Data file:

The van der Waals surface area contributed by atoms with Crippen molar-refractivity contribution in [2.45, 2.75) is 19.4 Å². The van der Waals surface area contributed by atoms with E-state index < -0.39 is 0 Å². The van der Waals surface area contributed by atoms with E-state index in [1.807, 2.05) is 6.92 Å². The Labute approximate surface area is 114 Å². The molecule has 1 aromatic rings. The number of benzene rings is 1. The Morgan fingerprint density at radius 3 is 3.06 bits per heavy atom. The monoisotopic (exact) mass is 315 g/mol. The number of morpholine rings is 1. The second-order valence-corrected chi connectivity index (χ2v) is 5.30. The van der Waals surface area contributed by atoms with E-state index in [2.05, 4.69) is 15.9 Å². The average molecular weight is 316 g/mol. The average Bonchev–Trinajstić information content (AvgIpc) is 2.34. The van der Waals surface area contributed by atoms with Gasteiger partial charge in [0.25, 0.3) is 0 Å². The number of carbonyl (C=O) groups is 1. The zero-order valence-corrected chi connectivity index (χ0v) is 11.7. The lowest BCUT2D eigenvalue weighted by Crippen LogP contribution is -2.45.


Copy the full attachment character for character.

The van der Waals surface area contributed by atoms with Crippen molar-refractivity contribution in [2.45, 2.75) is 19.4 Å². The van der Waals surface area contributed by atoms with E-state index < -0.39 is 0 Å². The van der Waals surface area contributed by atoms with E-state index in [1.807, 2.05) is 6.92 Å². The Labute approximate surface area is 114 Å². The molecule has 1 aromatic rings. The number of benzene rings is 1. The Morgan fingerprint density at radius 3 is 3.06 bits per heavy atom. The monoisotopic (exact) mass is 315 g/mol. The number of morpholine rings is 1. The second-order valence-corrected chi connectivity index (χ2v) is 5.30. The van der Waals surface area contributed by atoms with E-state index in [2.05, 4.69) is 15.9 Å². The average molecular weight is 316 g/mol. The average Bonchev–Trinajstić information content (AvgIpc) is 2.34. The van der Waals surface area contributed by atoms with Gasteiger partial charge in [0.25, 0.3) is 0 Å². The number of carbonyl (C=O) groups is 1. The zero-order valence-corrected chi connectivity index (χ0v) is 11.7. The lowest BCUT2D eigenvalue weighted by Crippen LogP contribution is -2.45.